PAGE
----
A flexible implementation of the adaptive large neighbourhood search (ALNS) algorithm.

## Project description

alns is a general, well-documented and tested implementation of the adaptive large neighbourhood search (ALNS) metaheuristic in Python. ALNS is an algorithm that can be used to solve difficult combinatorial optimisation problems. The algorithm begins with an initial solution. Then the algorithm iterates until a stopping criterion is met. In each iteration, a destroy and repair operator are selected, which transform the current solution into a candidate solution. This candidate solution is then evaluated by an acceptance criterion, and the operator selection scheme is updated based on the evaluation outcome.

### Installing alns

The alns package depends on numpy and matplotlib. It may be installed in the usual way as

pip install alns


Additionally, to enable more advanced operator selection schemes using multi-armed bandit algorithms, alns may be installed with the optional MABWiser dependency:

pip install alns[mabwiser]


### Getting started

The documentation is available here. If you are new to metaheuristics or ALNS, you might benefit from reading the introduction to ALNS page.

The alns library provides the ALNS algorithm and various acceptance criteria, operator selection schemes, and stopping criteria. To solve your own problem, you should provide the following:

• A solution state for your problem that implements an objective() function.
• An initial solution.
• One or more destroy and repair operators tailored to your problem.

A "quickstart" code template is available here.

### Examples

We provide several example notebooks showing how the ALNS library may be used. These include:

• The travelling salesman problem (TSP), here. We solve an instance of 131 cities using very simple destroy and repair heuristics.
• The capacitated vehicle routing problem (CVRP), here. We solve an instance with 241 customers using a combination of a greedy repair operator, and a slack-induced substring removal destroy operator.
• The cutting-stock problem (CSP), here. We solve an instance with 180 beams over 165 distinct sizes in only a very limited number of iterations.
• The resource-constrained project scheduling problem (RCPSP), here. We solve an instance with 90 jobs and 4 resources using a number of different operators and enhancement techniques from the literature.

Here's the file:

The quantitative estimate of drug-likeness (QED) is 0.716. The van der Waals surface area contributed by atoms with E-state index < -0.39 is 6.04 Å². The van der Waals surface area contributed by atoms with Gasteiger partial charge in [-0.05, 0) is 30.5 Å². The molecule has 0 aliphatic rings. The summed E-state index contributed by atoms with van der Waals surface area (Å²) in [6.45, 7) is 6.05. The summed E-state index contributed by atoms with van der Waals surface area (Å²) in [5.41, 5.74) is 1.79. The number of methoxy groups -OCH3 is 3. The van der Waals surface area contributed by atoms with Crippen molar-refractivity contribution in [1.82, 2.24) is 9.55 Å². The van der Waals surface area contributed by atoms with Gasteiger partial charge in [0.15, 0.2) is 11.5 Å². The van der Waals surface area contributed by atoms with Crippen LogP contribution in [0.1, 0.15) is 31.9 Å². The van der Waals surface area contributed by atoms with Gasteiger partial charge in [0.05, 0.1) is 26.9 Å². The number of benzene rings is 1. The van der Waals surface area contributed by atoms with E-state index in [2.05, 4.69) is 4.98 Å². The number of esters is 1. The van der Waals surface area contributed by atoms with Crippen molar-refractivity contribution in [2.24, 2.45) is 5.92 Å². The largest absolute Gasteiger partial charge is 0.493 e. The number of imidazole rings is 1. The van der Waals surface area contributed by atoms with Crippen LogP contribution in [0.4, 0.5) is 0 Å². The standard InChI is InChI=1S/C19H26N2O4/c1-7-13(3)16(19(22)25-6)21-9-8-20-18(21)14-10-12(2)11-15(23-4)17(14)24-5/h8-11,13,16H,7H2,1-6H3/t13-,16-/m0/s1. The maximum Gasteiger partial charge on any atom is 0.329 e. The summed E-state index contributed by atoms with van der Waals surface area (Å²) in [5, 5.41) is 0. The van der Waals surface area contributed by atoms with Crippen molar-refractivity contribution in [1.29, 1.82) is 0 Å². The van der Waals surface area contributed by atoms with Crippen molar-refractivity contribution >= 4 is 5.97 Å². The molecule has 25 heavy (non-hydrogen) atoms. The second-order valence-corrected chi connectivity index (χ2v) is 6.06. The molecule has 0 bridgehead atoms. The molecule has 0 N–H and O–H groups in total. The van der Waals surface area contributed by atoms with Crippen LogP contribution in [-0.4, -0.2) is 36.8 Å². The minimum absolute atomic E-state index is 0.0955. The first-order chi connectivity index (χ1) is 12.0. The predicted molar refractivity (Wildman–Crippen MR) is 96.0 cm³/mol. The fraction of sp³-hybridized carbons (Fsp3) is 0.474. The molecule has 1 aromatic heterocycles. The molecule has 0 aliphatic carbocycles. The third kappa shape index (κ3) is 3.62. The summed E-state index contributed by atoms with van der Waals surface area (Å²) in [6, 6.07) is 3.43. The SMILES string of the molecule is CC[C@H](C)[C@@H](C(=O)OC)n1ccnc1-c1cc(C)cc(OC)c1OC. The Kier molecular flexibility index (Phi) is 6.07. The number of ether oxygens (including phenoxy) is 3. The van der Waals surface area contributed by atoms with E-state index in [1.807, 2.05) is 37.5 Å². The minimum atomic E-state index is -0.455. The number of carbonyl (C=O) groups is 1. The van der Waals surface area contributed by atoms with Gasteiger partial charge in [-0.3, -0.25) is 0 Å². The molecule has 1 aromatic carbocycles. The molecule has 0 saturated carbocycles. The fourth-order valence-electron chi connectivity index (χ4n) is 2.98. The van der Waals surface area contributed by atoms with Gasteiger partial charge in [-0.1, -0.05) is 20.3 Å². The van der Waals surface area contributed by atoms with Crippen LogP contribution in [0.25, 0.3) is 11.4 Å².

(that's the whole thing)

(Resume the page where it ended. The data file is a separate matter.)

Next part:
• The permutation flow shop problem (PFSP), here. We solve an instance with 50 jobs and 20 machines. Moreover, we demonstrate multiple advanced features of ALNS, including auto-fitting the acceptance criterion and adding local search to repair operators. We also demonstrate how one could tune ALNS parameters.

Finally, the features notebook gives an overview of various options available in the alns package. In the notebook we use these different options to solve a toy 0/1-knapsack problem. The notebook is a good starting point for when you want to use different schemes, acceptance or stopping criteria yourself. It is available here.

### Contributing

We are very grateful for any contributions you are willing to make. Please have a look here to get started. If you aim to make a large change, it is helpful to discuss the change first in a new GitHub issue. Feel free to open one!

### How to cite alns

If you use alns in your research, please consider citing the following paper:

Wouda, N.A., and L. Lan (2023). ALNS: a Python implementation of the adaptive large neighbourhood search metaheuristic. Journal of Open Source Software, 8(81): 5028. https://doi.org/10.21105/joss.05028

Or, using the following BibTeX entry:

@article{Wouda_Lan_ALNS_2023,
doi = {10.21105/joss.05028},
url = {https://doi.org/10.21105/joss.05028},
year = {2023},
publisher = {The Open Journal},
volume = {8},
number = {81},
pages = {5028},
author = {Niels A. Wouda and Leon Lan},
title = {{ALNS}: a {P}ython implementation of the adaptive large neighbourhood search metaheuristic},
journal = {Journal of Open Source Software}
}


## Project details

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